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The Sea-Hawk

The Pannier
He was still pacing there when an hour or so before sunset--some fifteen hours after
setting out--they stood before the entrance of a long bottle-necked cove under the shadow
of the cliffs of Aquila Point on the southern coast of the Island of Formentera. He was
rendered aware of this and roused from his abstraction by the voice of Asad calling to
him from the poop and commanding him to make the cove.
Already the wind was failing them, and it became necessary to take to the oars, as must in
any case have happened once they were through the coves narrow neck in the becalmed
lagoon beyond. So Sakr-el-Bahr, in his turn, lifted up his voice, and in answer to his
shout came Vigitello and Larocque.
A blast of Vigitello's whistle brought his own men to heel, and they passed rapidly along
the benches ordering the rowers to make ready, whilst Jasper and a half-dozen Muslim
sailors set about furling the sails that already were beginning to flap in the shifting and
intermittent gusts of the expiring wind. Sakr-el-Bahr gave the word to row, and Vigitello
blew a second and longer blast. The oars dipped, the slaves strained and the galeasse
ploughed forward, time being kept by a boatswain's mate who squatted on the waist-deck
and beat a tomtom rhythmically. Sakr-el-Bahr, standing on the poop-deck, shouted his
orders to the steersmen in their niches on either side of the stern, and skilfully the vessel
was manoeuvred through the narrow passage into the calm lagoon whose depths were
crystal clear. Here before coming to rest, Sakr-el-Bahr followed the invariable corsair
practice of going about, so as to be ready to leave his moorings and make for the open
again at a moment's notice.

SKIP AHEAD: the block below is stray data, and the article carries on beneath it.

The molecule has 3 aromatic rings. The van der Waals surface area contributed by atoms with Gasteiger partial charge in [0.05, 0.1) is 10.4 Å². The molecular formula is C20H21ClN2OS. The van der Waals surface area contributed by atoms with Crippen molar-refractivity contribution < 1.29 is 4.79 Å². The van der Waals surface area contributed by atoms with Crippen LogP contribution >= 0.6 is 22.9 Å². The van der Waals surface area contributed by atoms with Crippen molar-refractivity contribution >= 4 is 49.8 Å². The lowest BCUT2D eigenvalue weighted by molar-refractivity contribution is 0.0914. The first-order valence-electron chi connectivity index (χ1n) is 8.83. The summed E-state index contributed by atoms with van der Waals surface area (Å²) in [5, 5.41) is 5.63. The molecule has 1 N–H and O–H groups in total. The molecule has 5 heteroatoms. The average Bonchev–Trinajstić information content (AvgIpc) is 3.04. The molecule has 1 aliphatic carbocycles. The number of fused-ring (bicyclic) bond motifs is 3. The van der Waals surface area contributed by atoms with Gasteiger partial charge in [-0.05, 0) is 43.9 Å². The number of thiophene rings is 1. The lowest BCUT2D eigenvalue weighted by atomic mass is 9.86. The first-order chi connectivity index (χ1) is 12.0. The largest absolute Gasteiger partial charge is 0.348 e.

She came at last alongside the rocky buttresses of a gentle slope that was utterly deserted
by all save a few wild goats browsing near the summit. There were clumps of broom,
thick with golden flower, about the base of the hill. Higher, a few gnarled and aged olive
trees reared their grey heads from which the rays of the westering sun struck a glint as of
silver.
Larocque and a couple of sailors went over the bulwarks on the larboard quarter, dropped
lightly to the horizontal shafts of the oars, which were rigidly poised, and walking out
upon them gained the rocks and proceeded to make fast the vessel by ropes fore and aft.
Sakr-el-Bahr's next task was to set a watch, and he appointed Larocque, sending him to
take his station on the summit of the head whence a wide range of view was to be
commanded.
Pacing the poop with Marzak the Basha grew reminiscent of former days when roving the
seas as a simple corsair he had used this cove both for purposes of ambush and
concealment. There were, he said, few harbours in all the Mediterranean so admirably
suited to the corsairs' purpose as this; it was a haven of refuge in case of peril, and an
unrivalled lurking-place in which to lie in wait for the prey. He remembered once having
lain there with the formidable Dragut-Reis, a fleet of six galleys, their presence entirely
 
 
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